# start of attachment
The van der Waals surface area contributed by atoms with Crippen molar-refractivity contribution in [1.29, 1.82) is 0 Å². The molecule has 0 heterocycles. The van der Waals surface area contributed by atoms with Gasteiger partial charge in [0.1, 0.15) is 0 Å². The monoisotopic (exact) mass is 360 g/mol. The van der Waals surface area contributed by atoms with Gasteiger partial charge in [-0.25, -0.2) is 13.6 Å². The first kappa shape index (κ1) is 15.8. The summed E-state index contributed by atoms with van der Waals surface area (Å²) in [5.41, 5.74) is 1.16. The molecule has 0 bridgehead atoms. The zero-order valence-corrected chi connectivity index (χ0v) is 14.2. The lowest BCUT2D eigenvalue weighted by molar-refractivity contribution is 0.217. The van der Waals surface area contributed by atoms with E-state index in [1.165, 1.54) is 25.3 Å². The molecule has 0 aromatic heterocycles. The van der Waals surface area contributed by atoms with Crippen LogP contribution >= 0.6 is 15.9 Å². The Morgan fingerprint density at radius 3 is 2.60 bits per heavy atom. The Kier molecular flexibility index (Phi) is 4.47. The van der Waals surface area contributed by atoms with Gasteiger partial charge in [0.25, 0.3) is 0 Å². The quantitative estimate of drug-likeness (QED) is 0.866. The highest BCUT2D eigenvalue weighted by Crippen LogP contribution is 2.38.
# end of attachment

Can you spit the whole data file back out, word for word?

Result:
The van der Waals surface area contributed by atoms with Crippen molar-refractivity contribution in [1.29, 1.82) is 0 Å². The molecule has 0 heterocycles. The van der Waals surface area contributed by atoms with Gasteiger partial charge in [0.1, 0.15) is 0 Å². The monoisotopic (exact) mass is 360 g/mol. The van der Waals surface area contributed by atoms with Gasteiger partial charge in [-0.25, -0.2) is 13.6 Å². The first kappa shape index (κ1) is 15.8. The summed E-state index contributed by atoms with van der Waals surface area (Å²) in [5.41, 5.74) is 1.16. The molecule has 0 bridgehead atoms. The zero-order valence-corrected chi connectivity index (χ0v) is 14.2. The lowest BCUT2D eigenvalue weighted by molar-refractivity contribution is 0.217. The van der Waals surface area contributed by atoms with E-state index in [1.165, 1.54) is 25.3 Å². The molecule has 0 aromatic heterocycles. The van der Waals surface area contributed by atoms with Crippen LogP contribution >= 0.6 is 15.9 Å². The Morgan fingerprint density at radius 3 is 2.60 bits per heavy atom. The Kier molecular flexibility index (Phi) is 4.47. The van der Waals surface area contributed by atoms with Gasteiger partial charge in [0.25, 0.3) is 0 Å². The quantitative estimate of drug-likeness (QED) is 0.866. The highest BCUT2D eigenvalue weighted by Crippen LogP contribution is 2.38.